Custom 9' Baby Virages
By Ron Pratt
The idea of making my three kids mini Virage
Turbo's came this summer when they asked to have their own boats. After
looking in the Boat Trader and not finding anything I liked, I started thinking
about building some. My creative juices were still flowing after making a
'97 EFI cowl mold and a '98 offshore exhaust housing mold. A boat deck
would prove to be one of my biggest challenges yet.
One of our local mobile fiberglass repair guys (John Barcheck) had rented my garage to do a repair so I bounced the idea of making a boat mold off him. John had been a tooler at Atbarr Plastics in the past. He made plugs and molds for various customers including Volvo, Freight liner, and Hi Laker to name a few. He even made a mold for fiberglass bull horns for a guy in Texas. John looked at my Virage and said ,"You know Ron, you could modify a Boston Whaler bottom with some spray foam and bondo for a plug and save a lot of time compared to starting from scratch." I started looking for a beat up Whaler to use as a base plug. A friend offered his 11' Whaler as the "sacrificial lamb". Since I was going to have to build three boats and trailer them, I decided I had to go smaller. My parents neighbor had a 9' Whaler sitting in their yard and after looking at it, I thought, "This is the hull". It had clean lines and in a compact way, it kinda resembled the larger Virage.
The next day I called them and made an offer on the boat. They accepted my offer and I promptly brought the hull home. The next day while stripping the decals and rub rail, a friend stopped over to see what was going on (This happens often). I told him of my plans and he said he had a 9' Whaler and I could have it for free! Well an hour later there were two 9' Whalers in the garage. At this point I decided to initially run with the stock Whaler hull and concentrate on the decks. I could always alter the bottom and pull a mold at a later time.
Since I was on a very strict budget, I had to find as much cheap or free stuff as possible. The first step after pulling the rub rail was to cover the gunnels of the hull with tape and glue down styrofoam blocks. I used outdoor carpet glue that was left over from my Viking carpet job months earlier and the styrofoam was free from a buddy.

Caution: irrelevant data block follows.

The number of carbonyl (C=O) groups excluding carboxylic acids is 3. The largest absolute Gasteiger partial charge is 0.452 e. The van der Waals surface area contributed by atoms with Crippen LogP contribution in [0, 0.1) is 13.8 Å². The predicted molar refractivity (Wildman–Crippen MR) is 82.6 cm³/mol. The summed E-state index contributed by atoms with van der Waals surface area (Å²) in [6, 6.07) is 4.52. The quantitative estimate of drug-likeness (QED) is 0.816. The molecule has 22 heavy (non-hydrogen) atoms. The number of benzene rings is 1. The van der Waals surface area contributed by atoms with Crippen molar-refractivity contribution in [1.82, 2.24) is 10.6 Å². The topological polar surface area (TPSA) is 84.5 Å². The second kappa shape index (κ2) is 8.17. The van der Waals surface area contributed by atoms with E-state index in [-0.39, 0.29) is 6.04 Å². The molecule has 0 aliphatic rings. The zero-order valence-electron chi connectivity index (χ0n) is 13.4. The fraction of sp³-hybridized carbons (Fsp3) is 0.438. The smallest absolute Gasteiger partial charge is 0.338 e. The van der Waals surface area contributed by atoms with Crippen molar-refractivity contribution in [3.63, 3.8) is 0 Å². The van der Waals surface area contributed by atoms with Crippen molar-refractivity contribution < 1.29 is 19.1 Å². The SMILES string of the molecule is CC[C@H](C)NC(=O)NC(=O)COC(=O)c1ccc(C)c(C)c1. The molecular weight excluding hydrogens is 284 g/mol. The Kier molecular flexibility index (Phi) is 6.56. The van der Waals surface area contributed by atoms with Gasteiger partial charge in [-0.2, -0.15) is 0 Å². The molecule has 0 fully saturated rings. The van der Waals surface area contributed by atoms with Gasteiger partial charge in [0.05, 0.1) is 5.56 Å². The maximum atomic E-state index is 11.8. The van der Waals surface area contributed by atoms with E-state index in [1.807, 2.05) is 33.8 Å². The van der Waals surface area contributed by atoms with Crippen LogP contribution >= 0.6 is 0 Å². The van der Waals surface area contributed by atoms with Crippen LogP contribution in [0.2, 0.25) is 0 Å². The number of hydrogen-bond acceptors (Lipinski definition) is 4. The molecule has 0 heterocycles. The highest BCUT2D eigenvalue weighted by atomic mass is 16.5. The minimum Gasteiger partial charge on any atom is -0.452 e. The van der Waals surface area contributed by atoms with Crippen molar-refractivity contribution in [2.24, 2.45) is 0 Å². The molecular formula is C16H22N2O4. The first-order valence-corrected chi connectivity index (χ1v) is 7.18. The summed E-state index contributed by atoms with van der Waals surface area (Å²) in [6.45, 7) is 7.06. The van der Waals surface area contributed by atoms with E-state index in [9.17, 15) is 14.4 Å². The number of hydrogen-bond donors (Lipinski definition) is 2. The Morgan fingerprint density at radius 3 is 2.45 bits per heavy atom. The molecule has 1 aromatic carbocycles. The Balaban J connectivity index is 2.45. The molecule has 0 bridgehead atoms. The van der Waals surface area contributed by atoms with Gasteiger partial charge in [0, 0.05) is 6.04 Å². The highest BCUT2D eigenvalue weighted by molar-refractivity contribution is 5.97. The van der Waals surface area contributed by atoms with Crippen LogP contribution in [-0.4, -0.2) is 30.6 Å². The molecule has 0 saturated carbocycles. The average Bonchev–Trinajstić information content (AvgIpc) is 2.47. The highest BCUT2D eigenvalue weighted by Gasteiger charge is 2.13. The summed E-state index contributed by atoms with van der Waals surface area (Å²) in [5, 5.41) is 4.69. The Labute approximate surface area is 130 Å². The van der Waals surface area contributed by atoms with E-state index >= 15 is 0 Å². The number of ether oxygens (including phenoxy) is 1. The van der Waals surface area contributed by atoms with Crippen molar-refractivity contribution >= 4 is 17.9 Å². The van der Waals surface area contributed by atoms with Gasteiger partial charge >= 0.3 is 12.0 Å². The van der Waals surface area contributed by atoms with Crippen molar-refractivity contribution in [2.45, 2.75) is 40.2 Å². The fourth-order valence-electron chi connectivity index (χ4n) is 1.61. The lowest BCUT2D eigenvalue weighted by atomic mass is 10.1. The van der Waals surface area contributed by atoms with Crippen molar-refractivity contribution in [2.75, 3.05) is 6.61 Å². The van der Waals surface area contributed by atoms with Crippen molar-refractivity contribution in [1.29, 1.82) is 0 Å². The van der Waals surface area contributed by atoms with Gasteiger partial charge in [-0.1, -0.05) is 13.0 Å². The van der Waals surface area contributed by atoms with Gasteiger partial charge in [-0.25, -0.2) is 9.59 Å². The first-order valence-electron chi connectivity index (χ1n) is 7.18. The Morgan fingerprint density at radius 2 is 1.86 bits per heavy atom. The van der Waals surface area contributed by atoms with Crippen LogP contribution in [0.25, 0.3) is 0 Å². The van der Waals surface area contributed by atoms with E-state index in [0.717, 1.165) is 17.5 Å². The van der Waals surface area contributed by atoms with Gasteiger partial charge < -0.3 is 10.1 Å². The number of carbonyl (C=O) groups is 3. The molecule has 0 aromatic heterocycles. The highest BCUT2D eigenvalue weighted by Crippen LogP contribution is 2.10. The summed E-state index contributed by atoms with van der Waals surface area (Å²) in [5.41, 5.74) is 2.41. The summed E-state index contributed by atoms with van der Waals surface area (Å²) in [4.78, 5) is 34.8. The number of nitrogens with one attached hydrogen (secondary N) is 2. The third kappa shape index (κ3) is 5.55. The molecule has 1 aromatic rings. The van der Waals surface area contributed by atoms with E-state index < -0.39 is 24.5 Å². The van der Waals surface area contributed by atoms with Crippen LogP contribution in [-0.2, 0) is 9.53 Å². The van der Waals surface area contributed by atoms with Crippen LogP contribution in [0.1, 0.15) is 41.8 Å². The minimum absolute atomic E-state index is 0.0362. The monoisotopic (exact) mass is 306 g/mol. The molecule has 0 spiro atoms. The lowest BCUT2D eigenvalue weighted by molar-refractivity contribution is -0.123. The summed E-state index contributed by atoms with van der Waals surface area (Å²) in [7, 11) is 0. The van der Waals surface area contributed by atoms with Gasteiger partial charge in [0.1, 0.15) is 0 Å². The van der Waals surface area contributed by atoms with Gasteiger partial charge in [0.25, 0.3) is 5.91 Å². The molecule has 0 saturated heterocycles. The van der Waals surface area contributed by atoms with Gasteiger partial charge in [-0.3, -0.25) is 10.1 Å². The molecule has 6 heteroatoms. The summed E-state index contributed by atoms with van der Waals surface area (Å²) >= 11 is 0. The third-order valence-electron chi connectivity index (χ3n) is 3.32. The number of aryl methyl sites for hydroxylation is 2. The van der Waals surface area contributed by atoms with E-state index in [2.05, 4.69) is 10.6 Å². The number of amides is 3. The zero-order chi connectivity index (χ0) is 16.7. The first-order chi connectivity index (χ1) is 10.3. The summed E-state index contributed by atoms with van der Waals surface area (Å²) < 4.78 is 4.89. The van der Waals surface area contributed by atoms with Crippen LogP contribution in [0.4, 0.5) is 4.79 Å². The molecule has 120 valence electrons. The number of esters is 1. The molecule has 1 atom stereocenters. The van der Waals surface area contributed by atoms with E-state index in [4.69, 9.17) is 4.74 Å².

After I had the first 4" layer of foam glued on, I used my dads hot wire cutter to trim the sides. Then I added more foam to build up the windscreen area. I made plywood templates to guide the hot wire and and create the center ridge of the deck. Once this was done I readjusted the templates to create the taper of the front deck and windscreen. I had to freehand the centerline while the template guided the outside edge. This was very tricky as the wire would burn into the plywood if you didn't keep it moving. There were several areas that were cut uneven and to be honest I almost scrapped the project. When set up with proper guides, you can achieve laser smooth cuts. My dream deck looked like I had attacked it with a chainsaw!
With everything cut, I looked at the mess I had created and wondered if I just wasted several hours on something that would never make it to reality. I went inside, poured myself a stiff rum and coke, went back out and just stared at it a while. I was trying to figure out what I could put on styrofoam to make it fair. Some areas needed as much as 2" of filler. Bondo was too expensive plus there were too many angles and radius' to attack. I decided to put it in the shelter for a while and "see what happens". (This is something new to me as I NEVER stop on a project once I start it.) I talked to John about fillers and he thought Epoxy and fibers would be good but I figured 5+ gallons would be unrealistic.